Situating Biomedical and Professional Monopoly at the Intersections of Structural, Ideational and Agentic Power; Comment on “Power Dynamics Among Health Professionals in Nigeria: A Case Study of the Global Fund Policy Process”

Document Type : Commentary


School of Health & Social Care, University of Essex, Colchester, UK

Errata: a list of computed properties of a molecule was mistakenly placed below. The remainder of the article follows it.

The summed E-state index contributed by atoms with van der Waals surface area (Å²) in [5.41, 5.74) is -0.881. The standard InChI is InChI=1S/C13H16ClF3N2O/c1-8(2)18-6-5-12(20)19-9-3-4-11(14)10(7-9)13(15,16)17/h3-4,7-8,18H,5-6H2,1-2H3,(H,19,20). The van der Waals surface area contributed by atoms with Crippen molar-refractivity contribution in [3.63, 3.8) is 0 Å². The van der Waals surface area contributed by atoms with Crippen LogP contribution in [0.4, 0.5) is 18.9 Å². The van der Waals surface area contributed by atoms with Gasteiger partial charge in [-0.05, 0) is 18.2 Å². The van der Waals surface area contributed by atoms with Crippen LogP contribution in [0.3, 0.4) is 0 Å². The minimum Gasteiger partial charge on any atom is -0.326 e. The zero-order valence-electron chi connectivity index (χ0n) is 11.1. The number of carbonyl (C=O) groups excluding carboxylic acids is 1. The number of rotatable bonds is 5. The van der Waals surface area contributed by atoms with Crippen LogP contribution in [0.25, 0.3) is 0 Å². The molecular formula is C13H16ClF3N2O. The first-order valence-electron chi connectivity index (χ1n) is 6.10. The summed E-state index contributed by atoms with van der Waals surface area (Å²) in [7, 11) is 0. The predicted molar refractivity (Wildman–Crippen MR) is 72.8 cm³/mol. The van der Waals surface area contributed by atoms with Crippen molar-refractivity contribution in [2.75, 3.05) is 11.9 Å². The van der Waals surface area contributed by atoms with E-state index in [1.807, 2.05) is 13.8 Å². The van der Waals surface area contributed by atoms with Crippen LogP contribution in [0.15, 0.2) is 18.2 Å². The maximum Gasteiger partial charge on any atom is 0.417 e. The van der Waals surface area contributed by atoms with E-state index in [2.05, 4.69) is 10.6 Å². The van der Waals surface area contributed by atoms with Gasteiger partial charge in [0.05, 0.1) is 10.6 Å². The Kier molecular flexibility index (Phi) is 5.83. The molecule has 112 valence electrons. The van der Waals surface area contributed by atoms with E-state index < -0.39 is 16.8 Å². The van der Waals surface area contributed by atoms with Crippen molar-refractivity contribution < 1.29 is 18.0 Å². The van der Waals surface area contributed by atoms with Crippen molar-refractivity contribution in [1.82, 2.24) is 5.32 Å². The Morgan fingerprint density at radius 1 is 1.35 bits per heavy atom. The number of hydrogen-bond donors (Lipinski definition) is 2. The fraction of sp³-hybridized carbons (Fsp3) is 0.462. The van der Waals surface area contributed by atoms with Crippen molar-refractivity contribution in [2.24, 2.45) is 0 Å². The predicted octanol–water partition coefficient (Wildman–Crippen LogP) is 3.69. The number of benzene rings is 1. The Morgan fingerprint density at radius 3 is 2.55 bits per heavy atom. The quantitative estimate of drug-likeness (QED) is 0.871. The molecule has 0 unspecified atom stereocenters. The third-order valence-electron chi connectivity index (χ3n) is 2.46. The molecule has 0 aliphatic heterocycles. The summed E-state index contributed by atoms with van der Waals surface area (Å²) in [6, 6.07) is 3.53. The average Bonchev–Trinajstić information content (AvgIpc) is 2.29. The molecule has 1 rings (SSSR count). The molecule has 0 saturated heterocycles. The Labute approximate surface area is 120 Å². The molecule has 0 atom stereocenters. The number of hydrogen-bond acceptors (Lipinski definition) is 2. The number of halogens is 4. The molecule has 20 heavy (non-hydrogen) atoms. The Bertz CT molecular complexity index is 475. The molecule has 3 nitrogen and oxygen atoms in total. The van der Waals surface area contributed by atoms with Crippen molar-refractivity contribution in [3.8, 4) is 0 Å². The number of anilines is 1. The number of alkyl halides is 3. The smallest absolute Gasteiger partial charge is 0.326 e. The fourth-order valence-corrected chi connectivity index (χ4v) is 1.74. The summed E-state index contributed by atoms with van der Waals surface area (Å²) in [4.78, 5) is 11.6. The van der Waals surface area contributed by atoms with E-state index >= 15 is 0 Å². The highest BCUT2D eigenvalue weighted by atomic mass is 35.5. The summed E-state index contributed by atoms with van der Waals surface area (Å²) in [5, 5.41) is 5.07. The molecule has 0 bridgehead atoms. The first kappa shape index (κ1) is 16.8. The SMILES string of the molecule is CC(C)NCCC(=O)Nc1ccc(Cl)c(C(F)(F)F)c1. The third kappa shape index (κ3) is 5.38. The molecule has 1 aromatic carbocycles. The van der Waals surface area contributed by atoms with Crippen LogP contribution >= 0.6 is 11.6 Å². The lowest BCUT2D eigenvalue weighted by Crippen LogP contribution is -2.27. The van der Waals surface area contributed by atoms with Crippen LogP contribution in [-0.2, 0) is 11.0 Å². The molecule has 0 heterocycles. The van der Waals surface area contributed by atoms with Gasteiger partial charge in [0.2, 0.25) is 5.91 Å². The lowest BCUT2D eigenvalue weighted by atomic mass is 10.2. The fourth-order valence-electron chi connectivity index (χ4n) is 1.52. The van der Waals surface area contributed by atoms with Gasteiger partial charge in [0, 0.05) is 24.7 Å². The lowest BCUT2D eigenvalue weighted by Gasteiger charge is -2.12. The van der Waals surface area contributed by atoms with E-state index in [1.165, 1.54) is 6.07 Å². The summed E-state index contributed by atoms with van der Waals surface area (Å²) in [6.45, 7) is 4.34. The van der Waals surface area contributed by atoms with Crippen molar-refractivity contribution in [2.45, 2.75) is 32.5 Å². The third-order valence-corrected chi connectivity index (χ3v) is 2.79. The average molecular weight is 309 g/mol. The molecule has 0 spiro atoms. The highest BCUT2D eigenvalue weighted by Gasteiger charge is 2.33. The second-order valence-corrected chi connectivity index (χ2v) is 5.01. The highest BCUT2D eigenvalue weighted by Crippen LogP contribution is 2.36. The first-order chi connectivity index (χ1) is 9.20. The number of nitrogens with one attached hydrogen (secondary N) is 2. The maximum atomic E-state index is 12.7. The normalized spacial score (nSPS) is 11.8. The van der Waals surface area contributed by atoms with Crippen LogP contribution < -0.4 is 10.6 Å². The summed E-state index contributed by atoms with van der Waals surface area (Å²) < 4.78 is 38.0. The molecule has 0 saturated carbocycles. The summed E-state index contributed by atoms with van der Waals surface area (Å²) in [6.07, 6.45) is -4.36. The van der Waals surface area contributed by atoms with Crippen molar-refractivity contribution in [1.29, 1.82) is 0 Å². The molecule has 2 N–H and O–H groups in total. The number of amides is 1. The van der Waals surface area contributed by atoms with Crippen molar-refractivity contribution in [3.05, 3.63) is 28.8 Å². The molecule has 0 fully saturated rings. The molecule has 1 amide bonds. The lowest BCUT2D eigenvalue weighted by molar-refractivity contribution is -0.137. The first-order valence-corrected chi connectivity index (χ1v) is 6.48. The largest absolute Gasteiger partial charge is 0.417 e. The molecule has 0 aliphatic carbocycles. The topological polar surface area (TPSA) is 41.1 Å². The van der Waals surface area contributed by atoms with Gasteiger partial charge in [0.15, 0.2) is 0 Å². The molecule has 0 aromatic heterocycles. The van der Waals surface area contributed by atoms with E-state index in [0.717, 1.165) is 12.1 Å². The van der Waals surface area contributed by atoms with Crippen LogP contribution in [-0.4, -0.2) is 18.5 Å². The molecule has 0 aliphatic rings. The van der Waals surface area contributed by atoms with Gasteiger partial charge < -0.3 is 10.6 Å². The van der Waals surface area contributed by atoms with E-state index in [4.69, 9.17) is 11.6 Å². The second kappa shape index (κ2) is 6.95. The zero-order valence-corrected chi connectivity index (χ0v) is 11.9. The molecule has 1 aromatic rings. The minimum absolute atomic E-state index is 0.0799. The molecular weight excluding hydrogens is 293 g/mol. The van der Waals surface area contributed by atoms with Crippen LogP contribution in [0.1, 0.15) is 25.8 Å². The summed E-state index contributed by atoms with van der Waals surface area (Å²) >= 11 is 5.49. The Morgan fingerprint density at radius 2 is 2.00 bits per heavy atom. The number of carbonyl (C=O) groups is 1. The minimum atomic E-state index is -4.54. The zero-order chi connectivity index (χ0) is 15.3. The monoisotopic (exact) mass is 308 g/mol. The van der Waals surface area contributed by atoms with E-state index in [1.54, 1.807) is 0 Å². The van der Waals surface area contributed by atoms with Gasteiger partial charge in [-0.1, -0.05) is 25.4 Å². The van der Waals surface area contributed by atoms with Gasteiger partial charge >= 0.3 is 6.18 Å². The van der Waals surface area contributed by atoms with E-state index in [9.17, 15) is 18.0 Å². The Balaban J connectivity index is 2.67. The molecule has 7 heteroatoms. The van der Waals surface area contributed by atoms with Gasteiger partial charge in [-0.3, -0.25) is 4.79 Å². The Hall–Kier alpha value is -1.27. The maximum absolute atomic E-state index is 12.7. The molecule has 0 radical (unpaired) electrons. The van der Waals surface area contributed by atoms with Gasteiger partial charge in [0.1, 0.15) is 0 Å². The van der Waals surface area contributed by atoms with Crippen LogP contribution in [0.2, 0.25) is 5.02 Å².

Lassa and colleagues’ study is a strong commentary on the biomedical hegemony and professional monopoly of medical doctors in the policy landscape of the Global Fund in Nigeria. Situating this critical dimension of professional power within wider scholarship of power and governance of global health initiatives (such as the Global Fund), in this comment, I put forth two core arguments. I call for a relational perspective of power in a dynamic policy space that the Fund characterises. I argue that a systems-view analysis of power requires a thorough examination of subsystems, how they interact, and the diverse forms of power — individual agentic, ideational, and structural — and the mechanisms through which power is wielded. The lens of governmentality allows linking individual (expertise and practices) with institutional regimes and social practices these enable; and in examining the interface of local/sub-national, national, and global within which policy formulation and implementation occurs. 


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